What to Know
- New York is among five U.S. states that make up 43 percent of pedestrian deaths, according to a new report
- The state has the highest death toll of pedestrians killed at intersections; those deaths made up 33 percent of pedestrian deaths
- Safety experts say deadly accidents involving pedestrians are more likely to occur in cities and at night
Intersections in New York State are among the deadliest in the country for pedestrians, according to a Governors Highway Safety Association report released Wednesday.
New York leads the country in pedestrian deaths at intersections, preliminary data from 2014 to 2016 shows. Of the state’s 879 total pedestrian deaths during that time period, 294 of them, or 33 percent, were at intersections. New Jersey had the seventh most deaths at intersections -- 131 out of 500 total pedestrian deaths, or 26 percent.
By comparison, fewer than 20 percent of national pedestrian deaths in 2016 were at intersections; they happened in lanes away from intersections (72 percent) or in locations outside of travel lanes, like shoulders and driveways (10 percent).
New York is also dangerous for elderly pedestrians, the report says. The state was seventh in the nation for percentage of pedestrian traffic death victims who were elderly, at 23 percent between 2014 and 2016. It had the highest death toll of elderly victims of any state for that time period, at 204 fatalities of 879 total fatalities.
And New York was among five states that accounted for 43 percent of all pedestrian deaths during the first six months of 2017, according to the report. The Empire State had the fourth-most pedestrian fatalities at 115 deaths. By comparison, the deadliest state, California, had 352 fatalities in the first half of 2017. Florida, Texas and Arizona were the other states in the top five.
Cities remain the deadliest places for pedestrians and are getting deadlier, according to the report. The total number of pedestrian fatalities in the ten largest U.S. cities -- of which New York City is the largest -- increased from 551 fatalities in 2015 to 704 fatalities in 2016, or about 28 percent.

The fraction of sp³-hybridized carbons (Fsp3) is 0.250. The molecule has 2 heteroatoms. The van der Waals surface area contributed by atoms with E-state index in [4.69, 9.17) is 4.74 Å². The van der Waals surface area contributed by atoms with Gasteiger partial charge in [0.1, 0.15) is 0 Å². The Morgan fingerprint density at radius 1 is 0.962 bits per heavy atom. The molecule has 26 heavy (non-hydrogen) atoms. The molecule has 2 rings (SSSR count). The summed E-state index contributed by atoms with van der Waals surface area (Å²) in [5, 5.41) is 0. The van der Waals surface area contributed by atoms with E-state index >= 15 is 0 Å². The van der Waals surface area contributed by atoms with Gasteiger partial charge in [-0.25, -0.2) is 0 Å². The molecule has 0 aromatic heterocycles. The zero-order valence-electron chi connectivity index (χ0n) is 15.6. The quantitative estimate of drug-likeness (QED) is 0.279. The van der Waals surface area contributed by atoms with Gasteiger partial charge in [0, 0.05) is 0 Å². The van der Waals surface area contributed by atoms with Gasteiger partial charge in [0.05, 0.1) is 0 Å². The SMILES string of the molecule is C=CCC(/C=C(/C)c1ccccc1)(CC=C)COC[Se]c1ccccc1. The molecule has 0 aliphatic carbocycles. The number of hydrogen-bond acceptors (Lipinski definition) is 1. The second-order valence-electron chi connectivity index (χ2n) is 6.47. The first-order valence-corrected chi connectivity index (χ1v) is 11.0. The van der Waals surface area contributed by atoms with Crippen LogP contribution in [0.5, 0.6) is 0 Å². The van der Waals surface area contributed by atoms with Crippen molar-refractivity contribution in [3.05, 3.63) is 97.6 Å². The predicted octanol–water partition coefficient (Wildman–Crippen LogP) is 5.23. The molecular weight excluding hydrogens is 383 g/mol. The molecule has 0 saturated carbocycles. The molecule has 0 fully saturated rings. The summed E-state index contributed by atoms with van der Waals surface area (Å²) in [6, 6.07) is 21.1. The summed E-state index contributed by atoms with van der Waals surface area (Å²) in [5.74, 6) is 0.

In New York City, deaths went from 131 in 2015 to 137 in 2016, the report says. This comes as total traffic deaths in the city (which includes driver deaths) hit an all-time low of 214 last year, according to previously released city data. In 2013, there were 299 traffic deaths. City Hall has credited the drop in overall traffic deaths to the Vision Zero initiative being spearheaded by the city Department of Transportation and the NYPD.
The state of New York has already implemented a $110 million Pedestrian Safety Action Plan that uses education, enforcement and engineering solutions to target 20 communities where pedestrian fatalities are highest. Those communities include 13 in the tri-state, of which eight are on Long Island. (Hempstead was the most dangerous community, with 2,139 crashes.)
Meanwhile, New Jersey is increasing enforcement at high pedestrian crash locations and funding pedestrian safety education. In Connecticut, the DOT has recently implemented a statewide overhaul to replace old signage and launched an outreach campaign.